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Wednesday, July 19, 2006

No Bloodbath on Sky's lawn

When a company plans to invest £500m of cash over the next couple of years in addition to the net £110m (£200m for the purchase of Easynet with £90m of realizable tax losses) already invested in a fibre network entering a new adjacent market with new technology, it is a pretty frightening moment for the incumbents.


Ntl’s share price only went down by 4.87% today, probably because the market has already discounted the world of pain it is entering. However with a market capitalization of US$1.89bn it still has a long way to fall and it has £5.9bn of debt to finance.

In the UK Conference Call little was discussed about the cable company impact, but in the US Analysts Call either because of the ntl NASDAQ listing or the history of cable in the States, it featured heavily.

Sky confirmed that customers would be allowed to churn from ntl onto the Sky double or triple play offering – they must take the TV element. The acquisition cost for Sky would obviously be higher as the customer would have to return to the BT Openreach Copper Network and Sky have worked out a process with BT to manage these switchers. Although, it didn’t feature heavily in the presentation, this suggests to me Sky will be after ntl’s base and I don’t suspect they will do it quietly.

The biggest problem for ntl is that they are a broadband incumbent with 2.8m customers and a drop in ARPU by only £1/month on broadband costs them £34m pa and that is a big figure for someone who is making a loss and charges £35/month for a 10Mb connection compared to £10/month for a 16Mb connection for Sky customers.

If that wasn’t problematic enough for ntl the fact that Sky is underrepresented in its’ LLU areas compared to ntl, added to this is the fact that Sky have now finally got solutions for multi-dwelling units ie flats and the only conclusion is a few sleepless nights for the new ntl CEO, Steve Burch.

AOL Negotiations

James Murdoch protested too much about AOL. It was clear to me that he was negotiating the price downwards and signaling to other participants in the auction that live will not be easy for them if they buy AOL UK. Again in the US Conference Call, it was revealed that 50% of AOL’s Broadband Base is also Sky customers. The only purpose in revealing this statistic is reducing the price.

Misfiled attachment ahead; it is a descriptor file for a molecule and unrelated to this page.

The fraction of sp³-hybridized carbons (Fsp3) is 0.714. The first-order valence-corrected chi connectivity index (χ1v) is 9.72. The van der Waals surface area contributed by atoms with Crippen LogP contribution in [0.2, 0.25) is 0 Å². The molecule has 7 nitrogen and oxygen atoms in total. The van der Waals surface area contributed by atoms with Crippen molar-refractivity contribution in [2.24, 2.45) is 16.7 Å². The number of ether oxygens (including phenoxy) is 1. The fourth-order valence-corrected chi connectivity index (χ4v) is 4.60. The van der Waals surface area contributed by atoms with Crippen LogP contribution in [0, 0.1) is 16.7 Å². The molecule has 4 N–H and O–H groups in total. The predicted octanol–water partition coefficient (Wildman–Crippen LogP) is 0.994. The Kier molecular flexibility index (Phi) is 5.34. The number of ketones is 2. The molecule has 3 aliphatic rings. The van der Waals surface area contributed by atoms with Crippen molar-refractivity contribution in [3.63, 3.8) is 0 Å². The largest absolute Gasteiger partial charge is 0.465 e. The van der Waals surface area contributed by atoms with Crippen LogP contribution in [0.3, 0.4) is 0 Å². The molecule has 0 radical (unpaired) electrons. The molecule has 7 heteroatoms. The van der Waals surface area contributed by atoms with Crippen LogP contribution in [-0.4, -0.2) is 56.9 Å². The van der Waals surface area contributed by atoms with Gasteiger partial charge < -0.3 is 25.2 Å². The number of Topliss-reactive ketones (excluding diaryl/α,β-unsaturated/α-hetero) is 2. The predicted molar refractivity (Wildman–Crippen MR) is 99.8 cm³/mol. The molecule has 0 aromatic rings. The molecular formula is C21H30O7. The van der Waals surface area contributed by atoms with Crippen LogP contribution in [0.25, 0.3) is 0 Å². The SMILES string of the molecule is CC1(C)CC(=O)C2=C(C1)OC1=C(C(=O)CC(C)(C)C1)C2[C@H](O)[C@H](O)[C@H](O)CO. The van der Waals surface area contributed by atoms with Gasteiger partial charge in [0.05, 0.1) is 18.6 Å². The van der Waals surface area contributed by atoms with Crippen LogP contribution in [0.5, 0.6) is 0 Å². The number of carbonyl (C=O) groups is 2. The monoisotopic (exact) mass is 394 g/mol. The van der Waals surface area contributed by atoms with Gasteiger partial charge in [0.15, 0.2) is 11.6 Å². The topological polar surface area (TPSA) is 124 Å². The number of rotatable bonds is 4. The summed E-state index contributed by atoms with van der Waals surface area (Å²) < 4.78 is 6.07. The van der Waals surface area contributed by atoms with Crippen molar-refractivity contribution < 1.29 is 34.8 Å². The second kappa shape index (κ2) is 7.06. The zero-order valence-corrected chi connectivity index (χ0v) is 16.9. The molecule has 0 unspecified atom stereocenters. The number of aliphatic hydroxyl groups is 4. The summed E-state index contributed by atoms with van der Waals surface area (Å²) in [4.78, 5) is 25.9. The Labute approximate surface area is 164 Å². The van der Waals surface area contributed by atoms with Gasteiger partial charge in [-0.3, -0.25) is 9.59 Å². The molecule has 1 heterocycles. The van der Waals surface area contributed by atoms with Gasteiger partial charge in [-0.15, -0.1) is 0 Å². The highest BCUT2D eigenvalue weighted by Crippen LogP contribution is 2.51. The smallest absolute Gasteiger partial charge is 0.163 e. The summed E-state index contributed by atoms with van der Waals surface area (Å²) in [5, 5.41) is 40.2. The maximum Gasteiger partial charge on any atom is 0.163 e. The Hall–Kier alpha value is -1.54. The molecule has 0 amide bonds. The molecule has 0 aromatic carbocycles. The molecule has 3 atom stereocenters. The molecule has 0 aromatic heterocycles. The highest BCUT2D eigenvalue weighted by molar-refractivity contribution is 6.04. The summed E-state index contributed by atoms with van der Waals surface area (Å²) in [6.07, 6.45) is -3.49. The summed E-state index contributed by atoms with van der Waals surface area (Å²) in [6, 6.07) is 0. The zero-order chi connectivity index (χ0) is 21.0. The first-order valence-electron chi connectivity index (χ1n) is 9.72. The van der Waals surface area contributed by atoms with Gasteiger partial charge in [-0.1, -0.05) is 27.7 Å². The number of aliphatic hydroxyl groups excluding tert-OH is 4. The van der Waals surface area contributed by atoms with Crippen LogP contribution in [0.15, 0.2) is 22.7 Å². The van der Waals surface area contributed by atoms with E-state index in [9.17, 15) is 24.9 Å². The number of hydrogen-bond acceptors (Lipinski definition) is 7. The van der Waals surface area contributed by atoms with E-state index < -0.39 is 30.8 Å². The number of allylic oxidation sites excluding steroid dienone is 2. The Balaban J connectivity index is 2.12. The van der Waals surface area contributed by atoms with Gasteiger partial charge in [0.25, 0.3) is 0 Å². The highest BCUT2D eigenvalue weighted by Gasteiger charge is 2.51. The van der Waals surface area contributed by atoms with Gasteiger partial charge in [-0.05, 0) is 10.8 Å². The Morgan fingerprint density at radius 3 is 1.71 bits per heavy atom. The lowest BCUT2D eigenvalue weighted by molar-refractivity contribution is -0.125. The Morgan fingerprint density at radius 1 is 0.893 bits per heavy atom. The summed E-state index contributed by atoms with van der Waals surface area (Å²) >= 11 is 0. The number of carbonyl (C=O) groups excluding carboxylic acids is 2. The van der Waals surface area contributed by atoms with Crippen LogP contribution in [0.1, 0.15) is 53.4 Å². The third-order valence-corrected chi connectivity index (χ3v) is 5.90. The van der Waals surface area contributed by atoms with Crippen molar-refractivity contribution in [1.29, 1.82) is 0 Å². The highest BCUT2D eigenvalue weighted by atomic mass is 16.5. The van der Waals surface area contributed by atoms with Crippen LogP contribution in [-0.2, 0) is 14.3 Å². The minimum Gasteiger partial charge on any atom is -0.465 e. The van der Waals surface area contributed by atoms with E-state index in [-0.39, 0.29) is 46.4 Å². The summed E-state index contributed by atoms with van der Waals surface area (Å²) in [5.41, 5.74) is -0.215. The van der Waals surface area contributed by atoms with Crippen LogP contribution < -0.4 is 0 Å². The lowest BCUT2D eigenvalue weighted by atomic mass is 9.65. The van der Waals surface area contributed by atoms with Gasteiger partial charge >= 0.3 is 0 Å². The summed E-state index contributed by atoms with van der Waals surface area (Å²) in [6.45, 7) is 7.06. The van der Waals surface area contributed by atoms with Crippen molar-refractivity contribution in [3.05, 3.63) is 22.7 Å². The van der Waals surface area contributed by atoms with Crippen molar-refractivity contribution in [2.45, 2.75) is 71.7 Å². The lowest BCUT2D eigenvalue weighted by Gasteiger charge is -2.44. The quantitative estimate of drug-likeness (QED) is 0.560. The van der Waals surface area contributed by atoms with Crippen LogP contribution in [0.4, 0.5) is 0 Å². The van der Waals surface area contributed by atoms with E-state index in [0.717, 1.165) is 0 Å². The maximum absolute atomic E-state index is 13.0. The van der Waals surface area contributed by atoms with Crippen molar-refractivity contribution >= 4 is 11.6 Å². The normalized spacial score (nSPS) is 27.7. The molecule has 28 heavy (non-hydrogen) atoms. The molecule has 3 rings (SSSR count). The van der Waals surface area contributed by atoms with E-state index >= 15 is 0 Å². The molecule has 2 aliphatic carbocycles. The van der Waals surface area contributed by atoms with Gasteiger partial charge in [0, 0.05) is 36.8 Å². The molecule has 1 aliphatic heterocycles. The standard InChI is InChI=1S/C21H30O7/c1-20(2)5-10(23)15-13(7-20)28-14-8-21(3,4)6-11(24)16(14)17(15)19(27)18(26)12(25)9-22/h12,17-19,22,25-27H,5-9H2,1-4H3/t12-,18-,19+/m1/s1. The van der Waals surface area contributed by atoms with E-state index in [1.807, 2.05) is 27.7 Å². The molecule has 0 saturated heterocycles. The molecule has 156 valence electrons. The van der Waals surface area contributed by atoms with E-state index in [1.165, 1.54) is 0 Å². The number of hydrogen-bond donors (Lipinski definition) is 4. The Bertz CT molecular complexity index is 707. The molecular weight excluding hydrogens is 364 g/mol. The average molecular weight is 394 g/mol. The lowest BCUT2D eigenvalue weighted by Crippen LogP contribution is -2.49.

SkyTalk has already 200k CPS customers. I was quite surprised at this figure especially seeing that Sky hardly promotes the service. I felt that Sky was downplaying the telephony element of the launch, but they still forecast 1.5m customers by 2010 with monthly ARPU of £18.72 (net of VAT) which equates to a £337m annual business.

Partial Unbundling

I was really surprised that Sky were going for partial unbundling rather than the full unbundling that Carphone Warehouse are going for. Sky are quite open about they will not be getting the full economic benefits from unbundling initially, but they feel that it is too risky to go for LLU of voice and BT is not ready for the volume yet. If they are correct, Carphone Warehouse will have a huge problem coming up. Sky forecast that early 2007 they will start to move customers to full LLU unbundling.

Sky seem to have really thought out the customer service requirements not only by taking on an extra 1,500 call centre agents (which they emphasized were recruited in Britain and not South Africa or India) and 600 Home Service engineers. The fact they Sky will send an engineer out for installation and also bundle a wireless router is impressive.

Other Services

I feel Sky is being supa-aggressive with its’ estimates of £5/customer/month for advertising revenue from the portal either through banners or search and content distribution. This equates to a portal with £180m pa turnover. I don’t know how many sites in the UK currently actually earn that much. They claim that they currently are Europe’s biggest legal video download service.

What is not included is the Video on Demand revenues, which I suspect will be slow to grow as Sky will need to roll-out Sky+ (PVR) devices with Ethernet interfaces to their home router. Once the rollout reaches critical mass, I can see Sky causing a lot of problem to the Blockbuster business model. It will also be interesting to see if they beat the distribution costs of a DVD postal service. I expect they can thrash the costs with a real example of telco yield management by pushing out the bits during the night.

Also, Sky seem to have big hopes for its’ interactive services, such as Sky Bet, which will get a huge shot in the arm will a higher bandwidth always on return channel.


Although churn or customer loyalty is not factored in the standalone economics it is blatantly obvious that it will play a big part in the equation. The CFO revealed that a 1% reduction in annual churn (or about 80k customers) is worth easily North of £100m over a 4-year period.


This is an extremely well thought out offer with a very specific target audience – I like it a lot. Personally, I think Sky is being very conservative with the forecast customer numbers and the upside for the Sky PayTV business.